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Sony finally releases a 4K monitor you’ll actually want

in great shape , Sony’s InZone monitors use a “low-depth tripod stand” to provide more room for other peripherals, Sony said in its video announcement.

Known for everything from TVs to cameras and smartphones, Sony is getting into gaming-related things, it was announced on Tuesday. Sony’s new InZone brand will include a pair of monitors, as well as wireless and wired headsets aimed at PC and, naturally, PlayStation gamers.

Sony’s first consumer monitors in age

Sony is probably not a name you go by when you go shopping for PC monitors. It has not made consumer monitors since the early 2000s, although it has continued to sell expensive, chunky professional monitors for broadcast and production. This changes with the flagship Sony Inzone M9 and its sibling, the Inzone M3.

The M9, never to be confused with the Samsung M8 4K Smart Monitor announced in March, is a 27-inch 4K HDR monitor with a 144Hz refresh rate. However, its most interesting feature is its LED backlight with Full-Arange Local Dimming (FALD), which—with VESA DisplayHDR 600 certification and 95 percent claimed DCI-P3 coverage—is especially attractive to HDR users .

Refers to the FALD backlight of the Sony M9.
in great shape , Represents the FALD backlight of the Sony M9.

In its video announcement, Sony said that it has decided to use a FALD backlight to compare the IPS panel’s contrast with that of a VA monitor, without the shorter response times IPS can achieve. The M9 boasts a 1ms grey-to-gray (GtG) response time.

Sony didn’t specify how many dimming zones the monitor has, which is an important factor in how effective the feature is. However, early reviews from CNET and Forbes point to 96 dimming zones. Given that you can find monitors with over 1,000 FALD zones, there are clearly more advanced local dimming monitors available than the InZone M9.

Sony claimed that the display has an 80,000:1 dynamic contrast ratio. It didn’t share static contrast ratio numbers, so we’d love to see dynamic contrast in action to see if it’s effective.

For console gamers, Sony’s M9 supports Auto HDR tone mapping, which, in a press release, Sony said works with the PlayStation 5 “to automatically recognize the monitor during initial setup and [optimize] HDR Settings.”

“In addition, the monitor will automatically switch to Cinema Mode when watching movies and playing games on PlayStation 5 while in Game Mode,” Sony’s announcement said.

Samsung recently started selling 4K, 240 Hz monitors, but the M9’s speed specs should be enough for most gamers. There’s also G-Sync compatibility to fight screen tears when your GPU’s frame rate doesn’t match the monitor’s refresh rate and the variable refresh rate for the PS5 via HDMI 2.1.

The M9 was announced alongside the M3. It’s a 27-inch 1920×1080 display with a refresh rate of 240 Hz, which prioritizes speed over sharp image quality, but doesn’t require the fastest refresh rate in gaming monitors today, 360 Hz.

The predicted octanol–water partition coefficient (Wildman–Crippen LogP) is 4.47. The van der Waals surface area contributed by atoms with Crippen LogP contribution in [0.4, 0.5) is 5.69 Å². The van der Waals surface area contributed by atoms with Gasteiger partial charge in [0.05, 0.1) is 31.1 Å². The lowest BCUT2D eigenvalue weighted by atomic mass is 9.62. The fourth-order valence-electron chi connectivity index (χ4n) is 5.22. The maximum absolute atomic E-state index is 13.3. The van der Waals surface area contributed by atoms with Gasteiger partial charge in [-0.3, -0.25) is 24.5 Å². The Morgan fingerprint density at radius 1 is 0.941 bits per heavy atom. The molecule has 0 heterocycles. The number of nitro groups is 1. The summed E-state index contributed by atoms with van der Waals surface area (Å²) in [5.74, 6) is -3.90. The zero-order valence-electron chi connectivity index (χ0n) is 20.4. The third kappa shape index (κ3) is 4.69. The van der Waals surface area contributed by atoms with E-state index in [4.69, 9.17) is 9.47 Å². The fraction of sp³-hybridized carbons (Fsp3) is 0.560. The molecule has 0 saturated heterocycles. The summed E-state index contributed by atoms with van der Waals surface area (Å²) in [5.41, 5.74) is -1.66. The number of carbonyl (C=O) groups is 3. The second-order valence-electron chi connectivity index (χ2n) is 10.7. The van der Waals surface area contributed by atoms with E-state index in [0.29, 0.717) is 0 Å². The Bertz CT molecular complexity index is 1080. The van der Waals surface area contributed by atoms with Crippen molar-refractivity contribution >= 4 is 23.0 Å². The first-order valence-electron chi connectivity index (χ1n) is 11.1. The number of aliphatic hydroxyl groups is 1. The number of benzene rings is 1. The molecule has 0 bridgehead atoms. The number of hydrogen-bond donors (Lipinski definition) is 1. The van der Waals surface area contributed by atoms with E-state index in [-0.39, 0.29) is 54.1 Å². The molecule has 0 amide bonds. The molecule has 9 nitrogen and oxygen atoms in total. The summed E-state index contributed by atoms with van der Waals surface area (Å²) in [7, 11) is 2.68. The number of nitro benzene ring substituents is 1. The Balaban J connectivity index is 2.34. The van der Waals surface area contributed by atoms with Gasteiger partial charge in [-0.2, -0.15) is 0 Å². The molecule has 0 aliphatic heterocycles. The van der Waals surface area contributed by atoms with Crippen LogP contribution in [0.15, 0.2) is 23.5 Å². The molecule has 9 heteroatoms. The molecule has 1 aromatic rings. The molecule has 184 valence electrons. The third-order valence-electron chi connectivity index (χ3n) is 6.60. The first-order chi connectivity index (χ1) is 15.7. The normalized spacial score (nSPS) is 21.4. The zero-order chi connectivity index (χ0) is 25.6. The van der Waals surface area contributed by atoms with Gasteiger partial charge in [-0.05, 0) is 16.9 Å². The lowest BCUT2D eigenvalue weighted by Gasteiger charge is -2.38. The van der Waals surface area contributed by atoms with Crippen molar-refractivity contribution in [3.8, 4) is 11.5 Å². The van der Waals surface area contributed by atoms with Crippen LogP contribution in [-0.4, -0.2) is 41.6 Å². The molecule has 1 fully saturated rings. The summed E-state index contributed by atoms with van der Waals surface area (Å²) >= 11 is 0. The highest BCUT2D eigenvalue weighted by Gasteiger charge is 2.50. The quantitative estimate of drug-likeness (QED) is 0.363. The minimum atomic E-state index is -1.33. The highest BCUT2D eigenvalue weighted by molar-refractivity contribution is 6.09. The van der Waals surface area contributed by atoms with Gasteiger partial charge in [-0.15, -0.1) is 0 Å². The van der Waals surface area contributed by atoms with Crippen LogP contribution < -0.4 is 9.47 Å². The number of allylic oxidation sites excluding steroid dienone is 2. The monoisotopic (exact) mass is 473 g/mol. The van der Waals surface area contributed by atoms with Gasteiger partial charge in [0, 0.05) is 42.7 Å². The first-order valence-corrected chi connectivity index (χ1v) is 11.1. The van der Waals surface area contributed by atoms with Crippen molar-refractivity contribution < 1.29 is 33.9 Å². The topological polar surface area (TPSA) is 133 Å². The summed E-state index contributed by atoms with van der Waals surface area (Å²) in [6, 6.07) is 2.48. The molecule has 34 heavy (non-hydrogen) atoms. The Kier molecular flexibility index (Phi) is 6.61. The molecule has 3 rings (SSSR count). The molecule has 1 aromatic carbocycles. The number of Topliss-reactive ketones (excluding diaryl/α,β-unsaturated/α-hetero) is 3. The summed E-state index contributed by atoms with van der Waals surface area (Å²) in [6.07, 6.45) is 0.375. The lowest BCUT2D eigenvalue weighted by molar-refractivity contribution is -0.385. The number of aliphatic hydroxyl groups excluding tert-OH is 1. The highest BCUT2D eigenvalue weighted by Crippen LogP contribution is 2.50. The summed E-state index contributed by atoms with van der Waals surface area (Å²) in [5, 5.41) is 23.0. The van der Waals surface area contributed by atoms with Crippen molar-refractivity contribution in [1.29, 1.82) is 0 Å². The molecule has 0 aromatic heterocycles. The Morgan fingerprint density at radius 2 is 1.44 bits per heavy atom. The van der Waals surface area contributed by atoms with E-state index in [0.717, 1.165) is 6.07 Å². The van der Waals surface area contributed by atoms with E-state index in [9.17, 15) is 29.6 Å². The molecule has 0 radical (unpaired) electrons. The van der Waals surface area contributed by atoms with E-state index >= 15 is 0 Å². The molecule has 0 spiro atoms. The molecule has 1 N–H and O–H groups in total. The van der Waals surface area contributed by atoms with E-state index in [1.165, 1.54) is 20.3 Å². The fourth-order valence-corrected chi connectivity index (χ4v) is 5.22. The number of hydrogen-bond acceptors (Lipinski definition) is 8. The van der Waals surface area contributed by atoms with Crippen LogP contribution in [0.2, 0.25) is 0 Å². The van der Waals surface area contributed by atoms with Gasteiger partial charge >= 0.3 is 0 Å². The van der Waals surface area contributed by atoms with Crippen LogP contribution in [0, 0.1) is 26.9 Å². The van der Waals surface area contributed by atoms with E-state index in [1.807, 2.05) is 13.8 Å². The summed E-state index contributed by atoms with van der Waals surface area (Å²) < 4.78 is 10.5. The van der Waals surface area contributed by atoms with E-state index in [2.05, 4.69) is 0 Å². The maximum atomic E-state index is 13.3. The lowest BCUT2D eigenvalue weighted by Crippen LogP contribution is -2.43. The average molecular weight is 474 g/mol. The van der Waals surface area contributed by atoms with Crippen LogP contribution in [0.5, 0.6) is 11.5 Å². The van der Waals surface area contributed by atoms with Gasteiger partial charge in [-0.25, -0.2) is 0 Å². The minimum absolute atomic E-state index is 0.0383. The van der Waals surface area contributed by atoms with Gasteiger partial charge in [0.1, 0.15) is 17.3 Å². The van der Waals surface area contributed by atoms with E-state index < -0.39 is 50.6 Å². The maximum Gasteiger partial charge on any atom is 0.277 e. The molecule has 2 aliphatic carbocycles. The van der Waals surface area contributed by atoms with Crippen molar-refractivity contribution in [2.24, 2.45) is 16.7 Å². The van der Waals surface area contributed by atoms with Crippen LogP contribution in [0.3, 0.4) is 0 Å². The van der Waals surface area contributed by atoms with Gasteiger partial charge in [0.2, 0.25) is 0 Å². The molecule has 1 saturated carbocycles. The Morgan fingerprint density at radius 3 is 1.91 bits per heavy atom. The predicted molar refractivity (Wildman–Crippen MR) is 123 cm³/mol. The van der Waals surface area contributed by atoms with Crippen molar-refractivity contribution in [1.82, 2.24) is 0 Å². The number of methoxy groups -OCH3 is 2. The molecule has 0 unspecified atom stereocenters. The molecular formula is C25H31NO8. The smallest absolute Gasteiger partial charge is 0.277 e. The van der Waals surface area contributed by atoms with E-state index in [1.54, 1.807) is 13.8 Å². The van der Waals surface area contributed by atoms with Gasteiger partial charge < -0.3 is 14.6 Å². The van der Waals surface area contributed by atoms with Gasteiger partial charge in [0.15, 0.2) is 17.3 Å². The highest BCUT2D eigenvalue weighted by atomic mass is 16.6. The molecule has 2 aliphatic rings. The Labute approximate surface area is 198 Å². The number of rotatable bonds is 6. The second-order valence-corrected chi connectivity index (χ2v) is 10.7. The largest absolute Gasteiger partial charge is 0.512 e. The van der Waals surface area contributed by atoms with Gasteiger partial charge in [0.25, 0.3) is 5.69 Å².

The M3 has a low VESA DisplayHDR certification that promises a minimum brightness of 400 nits with HDR and a tiny color claim of 99 percent sRGB.

Although both are for screen gamers, they can also be home office hacks. Since they are KVM monitors, you can use them to control two PCs with a single keyboard, mouse and headset, Sony said.

Sony said the M9 will be available this summer for $900, and the M3 will be $530 “within 2022.”

trio of headsets

All headphones have a flip-up boom mic, so you can easily tell if you're on mute.
in great shape , All headphones have a flip-up boom mic, so you can easily tell if you’re on mute.

Sony’s new gaming efforts also include a trio of headsets that are already available in the US. They are the Sony InZone H9, H7, and H3 and are, of course, not to be confused with Asus’s TUF Gaming series of gaming headsets like the H1 Wireless or H3.

The wireless Sony InZone H9 gaming headset (40mm neodymium driver, 5-20,000 Hz frequency range) claims two hours of battery life, while the InZone H7 (40mm neodymium driver, 5-20,000 Hz frequency range) claims 40 hours . charge.

in H9 <a href= . से शामिल शोर-रद्द करने वाली तकनीक शामिल है"https://arstechnica.com/gadgets/2022/05/sonys-wh-1000xm5-headphones-come-with-a-new-design-50-price-hike/"> Sony 1000X-series headphones</a>,  ” src=”https://cdn.arstechnica.net/wp-content/uploads/2022/06/headsets-980×552.jpg” width=”980″ height=”552″/><figcaption class=
in great shape , The H9 combines the included noise-canceling technology from Sony’s 1000X-series headphones.

The more affordable Sony InZone H3 (40mm neodymium driver, 10-20,000 Hz frequency range), meanwhile, is wired.

All three headsets support 360-degree spatial sound, which you customize using an app to take a picture of your ear. Note that you’ll need a PC with a USB-A port and Windows 10 or later to use the feature.

For PS5 gamers, the feeling of spatial audio via the console’s Tempest 3D Audiotech will have to try.

Sony is selling the InZone H9 for $300, the H7 for $230, and the H3 for $100.

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